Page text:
"Yield to Heels Day" Showcases Pedestrian Safety on Campus

Press Release - For immediate use

October 15, 2002

CHAPEL HILL — A pedestrian safety awareness event to help the Carolina campus become a safer place to walk and bicycle will be held on Tuesday, October 15th from 10 a.m. to 2 p.m.

The "Yield to Heels" campaign hopes to clear up myths and give correct facts about pedestrian safety. Developed by the UNC Highway Safety Research Center and the UNC Department of Public Safety, the "Yield to Heels" campaign focuses on three messages for drivers, pedestrians, and bicyclists: Be Aware. Be Considerate. Be Safe.

As part of the on-going campaign, volunteers wearing "Yield to Heels" t-shirts will be stationed with message signs at four crosswalk locations from 10 a.m. to 2 p.m. on October 15th. Volunteers will be distributing information fliers about the campaign at the pedestrian crosswalks on South Road by the Bell Tower, Pittsboro Street across from the State Employee's Credit Union, Ridge Road by the George Watts Hill Alumni Center, and Manning Drive by the School of Dentistry.

"Many pedestrians and bicyclists believe they have the right of way, but that isn't always true," said Doug Robertson, director of the UNC Highway Safety Research Center (HSRC). "If a pedestrian crosses the street at a place other than a designated crosswalk or intersection, the vehicle actually has the right-of way, and it is the pedestrian's responsibility to yield to the vehicle. So when we say 'Yield to Heels' we aren't just telling drivers to yield to pedestrians, we are also trying to let pedestrians know when they need to yield to drivers."

Thanks to a grant from the North Carolina Governor Highway Safety Program, the UNC Department of Public Safety established a three-member traffic and pedestrian safety unit in July 2001. Since its inception, the unit has issued more than 150 citations to motorists for failure to yield to pedestrians in marked crosswalks, and 316 speeding citations (mainly in areas with a high volume of pedestrians). The unit has also conducted over 145 pedestrian safety programs in residence halls, fraternities, and sororities.

"Education and awareness must be used along with enforcement," said Chief Derek Poarch, director of the UNC Department of Public Safety. "Pedestrian safety is a top concern, and with the university's growth, we will continue to emphasize the importance of being safe when walking around campus."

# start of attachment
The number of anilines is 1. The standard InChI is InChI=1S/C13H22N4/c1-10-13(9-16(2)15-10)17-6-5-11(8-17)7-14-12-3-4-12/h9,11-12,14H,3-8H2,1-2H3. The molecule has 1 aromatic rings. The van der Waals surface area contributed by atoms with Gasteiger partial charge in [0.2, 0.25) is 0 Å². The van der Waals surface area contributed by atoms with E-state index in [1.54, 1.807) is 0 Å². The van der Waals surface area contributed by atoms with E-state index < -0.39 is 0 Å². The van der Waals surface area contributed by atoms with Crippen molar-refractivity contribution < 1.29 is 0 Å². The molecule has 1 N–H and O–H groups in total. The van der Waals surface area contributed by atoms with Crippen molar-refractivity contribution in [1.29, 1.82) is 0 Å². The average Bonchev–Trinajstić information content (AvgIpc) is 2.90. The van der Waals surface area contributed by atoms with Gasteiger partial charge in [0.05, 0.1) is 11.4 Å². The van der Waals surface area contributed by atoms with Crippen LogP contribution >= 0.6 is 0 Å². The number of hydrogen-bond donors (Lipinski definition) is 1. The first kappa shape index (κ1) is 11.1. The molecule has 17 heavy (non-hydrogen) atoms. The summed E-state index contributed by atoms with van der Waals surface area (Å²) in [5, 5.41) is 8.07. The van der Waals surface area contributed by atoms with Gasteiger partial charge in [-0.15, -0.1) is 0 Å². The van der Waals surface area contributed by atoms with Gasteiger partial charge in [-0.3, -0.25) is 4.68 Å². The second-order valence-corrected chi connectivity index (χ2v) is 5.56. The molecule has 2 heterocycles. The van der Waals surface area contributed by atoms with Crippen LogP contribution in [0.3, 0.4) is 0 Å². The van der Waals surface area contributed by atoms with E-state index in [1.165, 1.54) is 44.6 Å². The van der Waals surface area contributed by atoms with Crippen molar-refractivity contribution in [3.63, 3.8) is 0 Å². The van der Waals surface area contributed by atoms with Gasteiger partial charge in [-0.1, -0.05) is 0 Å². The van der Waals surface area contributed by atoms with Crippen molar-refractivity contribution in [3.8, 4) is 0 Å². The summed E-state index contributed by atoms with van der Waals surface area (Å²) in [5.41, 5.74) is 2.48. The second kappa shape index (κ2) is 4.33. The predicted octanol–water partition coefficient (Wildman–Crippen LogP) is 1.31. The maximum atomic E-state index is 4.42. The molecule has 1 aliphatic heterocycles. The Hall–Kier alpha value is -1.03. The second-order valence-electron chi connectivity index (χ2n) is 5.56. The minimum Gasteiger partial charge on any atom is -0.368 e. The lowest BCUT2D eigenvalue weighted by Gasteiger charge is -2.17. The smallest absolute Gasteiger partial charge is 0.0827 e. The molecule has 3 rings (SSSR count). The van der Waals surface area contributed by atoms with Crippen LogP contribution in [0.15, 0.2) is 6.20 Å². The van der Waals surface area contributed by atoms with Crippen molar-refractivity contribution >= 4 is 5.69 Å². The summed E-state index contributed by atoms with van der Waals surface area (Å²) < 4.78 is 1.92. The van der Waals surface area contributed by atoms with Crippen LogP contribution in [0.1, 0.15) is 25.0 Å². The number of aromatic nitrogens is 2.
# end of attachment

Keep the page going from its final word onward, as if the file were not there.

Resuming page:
Following the 1999 death of Dr. Fusayoshi Matsukawa, a UNC postdoctoral dentistry fellow who was struck by a car crossing Manning Drive at a marked crosswalk, a 14-member pedestrian safety committee was formed to report recommendations for campus pedestrian safety improvements to the university chancellor. Since its formation, the committee's work has resulted in several traffic engineering improvements on campus, including:

  • Upgrades to pedestrian crosswalks including zebra-stripping on roads and fluorescent green pedestrian crossing and warning signs at all campus crosswalks.
  • Mid-block traffic islands on South Road in front of the Carolina Union and in front of the Bell Tower that give pedestrians a refuge when crossing the street and allow them to cross just one direction of traffic at a time.
  • A solar-powered flashing light at the Manning Drive crossing near the UNC School of Dentistry.
  • Sidewalk additions at the entrance to UNC Hospitals.
  • Landscape barriers next to the Craige parking deck between Manning Drive and the sidewalk to prevent pedestrians from cutting into the street to cross at mid-block.

"Even with the improvements, it is important that both pedestrians and drivers use good judgment," said Poarch. "No matter who has the right-of-way, we all need to be aware, safe and considerate. Pedestrian safety is everyone's responsibility."

The UNC Department of Public Safety offers the following safety tips:

Pedestrians:

  • Be aware. Look across all lanes you must cross. Even though one vehicle has stopped, another may pass in another lane.
  • Be safe. Do not assume drivers can stop. Gauge the flow of traffic before you step out onto the road and wait if necessary.
  • Be considerate. Establish eye contact with drivers before crossing.
  • Drivers:

  • Be aware when entering a crosswalk area. Be prepared to stop.
  • Be safe. Do not overtake and pass other vehicles stopped for pedestrians on your side of the roadway.
  • Be considerate. Establish eye contact with pedestrians.
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    UNC Highway Safety Research Center contact: Renee Morin, (919) 962-7803 or morin@claire.hsrc.unc.edu

    For more information on pedestrian and bicycle safety, visit the Pedestrian and Bicycle Information Center at the UNC Highway Safety Research Center.

    Media Contacts

    Caroline Dickson
    919.962.5835
    dickson@hsrc.unc.edu

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